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Can you please point out which ones are the correct usage of the phrase good of a? I know we use kind of a or kinda but not sure about this one.

1. He's not that good singer. 
2. He's not that good a singer. 
3. He's not that good of a singer.

4. He's not that good person. 
5. He's not that good a person. 
6. He's not that good of a person.

7. He's not that good doctor. 
8. He's not that good a doctor.
9. He's not that good of a doctor.

P.S. I've added 3 examples just to find out if the profession has any effect on the phrase.

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  • A similar issue is covered in Language Log's article As ADJ of NP as. The conclusion is: ...overall, it seems clear that the of-insertion construction is a completely normal and unproblematic variant in conversational speech, even of a formal kind, and some forms of it are used fairly widely in formal writing. languagelog.ldc.upenn.edu/nll/?p=4153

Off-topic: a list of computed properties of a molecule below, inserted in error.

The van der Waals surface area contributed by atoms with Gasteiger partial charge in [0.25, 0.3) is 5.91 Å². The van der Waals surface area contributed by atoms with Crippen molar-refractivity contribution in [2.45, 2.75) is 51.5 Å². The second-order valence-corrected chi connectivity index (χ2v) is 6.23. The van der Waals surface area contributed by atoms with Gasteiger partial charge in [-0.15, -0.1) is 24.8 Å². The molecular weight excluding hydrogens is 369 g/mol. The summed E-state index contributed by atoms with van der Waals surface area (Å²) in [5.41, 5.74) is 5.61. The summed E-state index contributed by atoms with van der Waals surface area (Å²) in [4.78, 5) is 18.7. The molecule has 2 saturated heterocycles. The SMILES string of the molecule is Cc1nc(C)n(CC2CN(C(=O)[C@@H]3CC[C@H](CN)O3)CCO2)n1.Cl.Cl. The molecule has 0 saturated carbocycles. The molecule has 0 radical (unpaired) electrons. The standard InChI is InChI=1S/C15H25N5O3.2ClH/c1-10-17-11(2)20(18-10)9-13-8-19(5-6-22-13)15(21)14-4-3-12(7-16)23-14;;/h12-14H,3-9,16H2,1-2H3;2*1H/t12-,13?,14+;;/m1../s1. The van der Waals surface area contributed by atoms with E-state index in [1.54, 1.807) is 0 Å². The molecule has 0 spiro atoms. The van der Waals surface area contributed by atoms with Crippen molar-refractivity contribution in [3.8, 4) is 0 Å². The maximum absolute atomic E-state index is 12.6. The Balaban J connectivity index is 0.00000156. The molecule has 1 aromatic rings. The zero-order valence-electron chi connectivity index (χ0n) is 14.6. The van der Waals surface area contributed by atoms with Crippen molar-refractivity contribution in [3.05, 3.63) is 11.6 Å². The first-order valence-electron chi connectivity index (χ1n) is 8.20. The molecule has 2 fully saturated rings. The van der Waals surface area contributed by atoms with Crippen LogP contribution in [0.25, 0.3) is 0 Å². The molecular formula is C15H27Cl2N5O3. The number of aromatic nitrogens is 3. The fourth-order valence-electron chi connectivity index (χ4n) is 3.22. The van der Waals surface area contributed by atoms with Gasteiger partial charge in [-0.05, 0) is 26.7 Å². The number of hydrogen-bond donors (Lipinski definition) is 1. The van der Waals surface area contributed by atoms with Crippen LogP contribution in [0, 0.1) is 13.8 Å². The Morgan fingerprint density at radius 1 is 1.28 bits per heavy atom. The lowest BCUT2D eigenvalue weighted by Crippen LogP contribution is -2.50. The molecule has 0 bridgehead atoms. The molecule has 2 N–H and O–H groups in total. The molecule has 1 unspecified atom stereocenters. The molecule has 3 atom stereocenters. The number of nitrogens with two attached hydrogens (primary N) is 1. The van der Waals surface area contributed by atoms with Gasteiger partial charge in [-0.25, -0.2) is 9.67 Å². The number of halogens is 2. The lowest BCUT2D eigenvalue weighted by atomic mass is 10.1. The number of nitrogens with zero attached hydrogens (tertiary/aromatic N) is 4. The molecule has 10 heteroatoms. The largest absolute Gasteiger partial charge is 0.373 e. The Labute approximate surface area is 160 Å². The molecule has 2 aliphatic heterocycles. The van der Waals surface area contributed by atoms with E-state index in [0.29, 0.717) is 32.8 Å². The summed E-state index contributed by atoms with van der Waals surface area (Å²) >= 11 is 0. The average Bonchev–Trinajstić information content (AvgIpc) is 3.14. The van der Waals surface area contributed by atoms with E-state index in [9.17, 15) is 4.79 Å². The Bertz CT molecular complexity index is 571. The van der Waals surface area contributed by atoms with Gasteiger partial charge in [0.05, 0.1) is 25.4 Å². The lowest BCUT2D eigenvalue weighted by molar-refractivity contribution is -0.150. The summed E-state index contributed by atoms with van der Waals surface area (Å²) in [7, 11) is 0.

– Shoe
    Oct 18, 2020 at 8:33
  • The 'of' in 'Good of', 'big of', etc, is often called, inside and outside the US, 'the American superfluous of'. Oct 18, 2020 at 9:01

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'Good of a or an' is an error, mainly found in US speech and casual writing. Only the middle examples of each three are correct. The first ones are incorrect because the noun after 'that good' requires an indefinite article ('a' or 'an'), and the last examples ('not that good of a / an...') are a mainly US regional error.

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